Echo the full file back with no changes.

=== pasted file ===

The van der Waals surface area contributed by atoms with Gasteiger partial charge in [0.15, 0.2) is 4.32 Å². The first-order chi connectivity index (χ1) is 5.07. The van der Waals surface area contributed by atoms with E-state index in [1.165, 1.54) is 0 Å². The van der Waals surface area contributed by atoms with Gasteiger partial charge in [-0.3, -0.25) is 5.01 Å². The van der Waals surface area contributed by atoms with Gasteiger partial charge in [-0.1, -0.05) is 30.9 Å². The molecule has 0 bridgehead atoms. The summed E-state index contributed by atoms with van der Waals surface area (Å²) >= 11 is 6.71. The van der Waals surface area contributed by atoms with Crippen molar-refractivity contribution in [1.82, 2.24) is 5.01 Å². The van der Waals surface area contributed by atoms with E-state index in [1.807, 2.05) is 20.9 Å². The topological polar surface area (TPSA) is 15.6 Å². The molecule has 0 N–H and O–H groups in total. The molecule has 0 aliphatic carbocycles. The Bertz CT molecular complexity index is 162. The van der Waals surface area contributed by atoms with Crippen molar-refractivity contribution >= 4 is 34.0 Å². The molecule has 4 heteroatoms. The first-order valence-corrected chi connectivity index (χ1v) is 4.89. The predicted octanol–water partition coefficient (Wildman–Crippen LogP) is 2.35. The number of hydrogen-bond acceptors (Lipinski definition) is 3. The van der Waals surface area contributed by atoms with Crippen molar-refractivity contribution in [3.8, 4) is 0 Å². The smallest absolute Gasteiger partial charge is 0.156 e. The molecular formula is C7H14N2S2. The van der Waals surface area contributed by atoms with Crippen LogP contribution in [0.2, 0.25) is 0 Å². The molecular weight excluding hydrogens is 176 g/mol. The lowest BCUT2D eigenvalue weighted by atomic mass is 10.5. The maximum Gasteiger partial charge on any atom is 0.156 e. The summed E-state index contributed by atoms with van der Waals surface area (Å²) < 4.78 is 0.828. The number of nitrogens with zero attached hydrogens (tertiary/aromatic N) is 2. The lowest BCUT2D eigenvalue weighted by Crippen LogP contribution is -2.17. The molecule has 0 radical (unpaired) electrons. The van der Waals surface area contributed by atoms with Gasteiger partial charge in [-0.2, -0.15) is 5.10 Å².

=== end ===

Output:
The van der Waals surface area contributed by atoms with Gasteiger partial charge in [0.15, 0.2) is 4.32 Å². The first-order chi connectivity index (χ1) is 5.07. The van der Waals surface area contributed by atoms with E-state index in [1.165, 1.54) is 0 Å². The van der Waals surface area contributed by atoms with Gasteiger partial charge in [-0.3, -0.25) is 5.01 Å². The van der Waals surface area contributed by atoms with Gasteiger partial charge in [-0.1, -0.05) is 30.9 Å². The molecule has 0 bridgehead atoms. The summed E-state index contributed by atoms with van der Waals surface area (Å²) >= 11 is 6.71. The van der Waals surface area contributed by atoms with Crippen molar-refractivity contribution in [1.82, 2.24) is 5.01 Å². The van der Waals surface area contributed by atoms with E-state index in [1.807, 2.05) is 20.9 Å². The topological polar surface area (TPSA) is 15.6 Å². The molecule has 0 N–H and O–H groups in total. The molecule has 0 aliphatic carbocycles. The Bertz CT molecular complexity index is 162. The van der Waals surface area contributed by atoms with Crippen molar-refractivity contribution >= 4 is 34.0 Å². The molecule has 4 heteroatoms. The first-order valence-corrected chi connectivity index (χ1v) is 4.89. The predicted octanol–water partition coefficient (Wildman–Crippen LogP) is 2.35. The number of hydrogen-bond acceptors (Lipinski definition) is 3. The van der Waals surface area contributed by atoms with Crippen molar-refractivity contribution in [3.8, 4) is 0 Å². The smallest absolute Gasteiger partial charge is 0.156 e. The molecular formula is C7H14N2S2. The van der Waals surface area contributed by atoms with Crippen LogP contribution in [0.2, 0.25) is 0 Å². The molecular weight excluding hydrogens is 176 g/mol. The lowest BCUT2D eigenvalue weighted by atomic mass is 10.5. The maximum Gasteiger partial charge on any atom is 0.156 e. The summed E-state index contributed by atoms with van der Waals surface area (Å²) < 4.78 is 0.828. The number of nitrogens with zero attached hydrogens (tertiary/aromatic N) is 2. The lowest BCUT2D eigenvalue weighted by Crippen LogP contribution is -2.17. The molecule has 0 radical (unpaired) electrons. The van der Waals surface area contributed by atoms with Gasteiger partial charge in [-0.2, -0.15) is 5.10 Å².